London has maintained its position as the world’s number one global financial centre, according to a major international study out today, extending its lead over rivals New York, Hong Kong and Singapore.
However, City chiefs have warned that London’s supremacy will come under threat if the government does not secure the right kind of Brexit deal.
Amid political uncertainty, London’s overall ranking fell by just two points, to 780, on the Z/Yen index, which analyses the competitiveness of over 100 cities and territories across 20 different categories. London experienced a smaller drop than every other top 10 city, with second placed New York faring worst, falling 24 points to 756.
However, Frankfurt, Paris, Dublin and Amsterdam – cities vying to win financial services from London as firms consider shifting resources into the EU ahead of Brexit – all added to their scores and rose up the table.
“The UK has ranked top of this survey for the last two years, thanks to its technological innovations, financial infrastructure, regulatory frameworks and its ability to attract international talent,” said City of London Corporation policy chairman Catherine McGuinness.
“But the sector is approaching a precipice. Firms do not yet know how they are expected to conduct business here in the short or long term. If we don’t have progress on Brexit negotiations, firms based here will have no choice but to relocate some elements of their business elsewhere.”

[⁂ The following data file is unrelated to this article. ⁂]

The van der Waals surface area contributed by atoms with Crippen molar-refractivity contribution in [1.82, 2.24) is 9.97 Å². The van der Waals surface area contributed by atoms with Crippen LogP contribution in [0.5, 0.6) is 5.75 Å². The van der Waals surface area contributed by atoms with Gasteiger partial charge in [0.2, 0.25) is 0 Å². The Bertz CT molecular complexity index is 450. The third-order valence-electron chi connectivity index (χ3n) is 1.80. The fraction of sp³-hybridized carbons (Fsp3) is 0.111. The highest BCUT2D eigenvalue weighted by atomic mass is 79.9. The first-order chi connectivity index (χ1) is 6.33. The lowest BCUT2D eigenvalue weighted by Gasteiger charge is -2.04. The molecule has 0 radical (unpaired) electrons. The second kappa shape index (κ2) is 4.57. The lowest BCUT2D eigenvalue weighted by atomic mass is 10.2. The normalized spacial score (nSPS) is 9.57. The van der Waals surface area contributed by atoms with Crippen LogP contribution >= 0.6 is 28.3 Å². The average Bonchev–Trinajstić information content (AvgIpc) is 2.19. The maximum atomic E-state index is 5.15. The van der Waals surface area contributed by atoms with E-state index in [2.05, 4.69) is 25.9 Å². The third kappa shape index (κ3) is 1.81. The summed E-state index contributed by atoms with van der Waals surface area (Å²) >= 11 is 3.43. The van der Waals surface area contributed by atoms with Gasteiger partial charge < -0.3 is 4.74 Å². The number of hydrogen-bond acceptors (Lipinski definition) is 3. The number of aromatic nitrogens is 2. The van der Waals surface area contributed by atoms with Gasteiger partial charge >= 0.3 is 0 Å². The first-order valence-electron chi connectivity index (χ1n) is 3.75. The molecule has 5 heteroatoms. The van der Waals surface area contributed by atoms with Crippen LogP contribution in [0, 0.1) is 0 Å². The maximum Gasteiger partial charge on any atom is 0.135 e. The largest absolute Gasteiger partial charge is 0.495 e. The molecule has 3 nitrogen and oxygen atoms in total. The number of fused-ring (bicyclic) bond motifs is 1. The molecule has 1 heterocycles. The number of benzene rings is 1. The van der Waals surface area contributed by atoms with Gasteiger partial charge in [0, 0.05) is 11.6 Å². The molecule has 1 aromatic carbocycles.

She added: “The sector needs clarity on immigration policies, agreement now on transitional arrangements and a clearer idea of how it can continue to trade post-Brexit.”
Her sentiment was echoed by Miles Celic, chief executive of TheCityUK. As well as encouraging London to continue innovating to avoid “complacency”, he said the “right Brexit deal will also be a critical component”.
He added: “With that in mind, the most urgent and immediate priority for the industry from the negotiations is clarity on time-limited and legally-binding transitional arrangements.
“Absent this, many firms have already started to activate their contingency plans and others will undoubtedly follow suit if these aren’t confirmed as soon as possible – and by the end of this year at the very latest.”
Brexit secretary David Davis is under pressure from the City to publish a position paper on financial and professional services.
As part of the index, London was ranked top for business environment, human capital, infrastructure, financial sector development and reputation. It also came top for banking, investment management, professional services and the government and regulatory sub-sectors of financial services.
Report author Mark Yeandle told City A.M. that London still faces a major test in the form of Brexit. But he added: “Even if London comes out of the EU, it’s still going to have sterling, it’s still going to have the English language, it’s still going to be in the European timezone.
“London’s still got availability of excellent skilled labour, London’s still got a spirit of innovation. It’s still got so many institutions – not just the stock exchange, but the Baltic Exchange, and Lloyd’s. The world trades in London. And even outside of the EU, those things aren’t going to evaporate overnight.”
Meanwhile, the latest Lloyds Bank PMI figures today show that employment in London’s private sector rose at the fastest rate for more than 18 months in August. A 10th consecutive month of job creation came despite London PMI falling from 53.2 in July to 52.8 in August.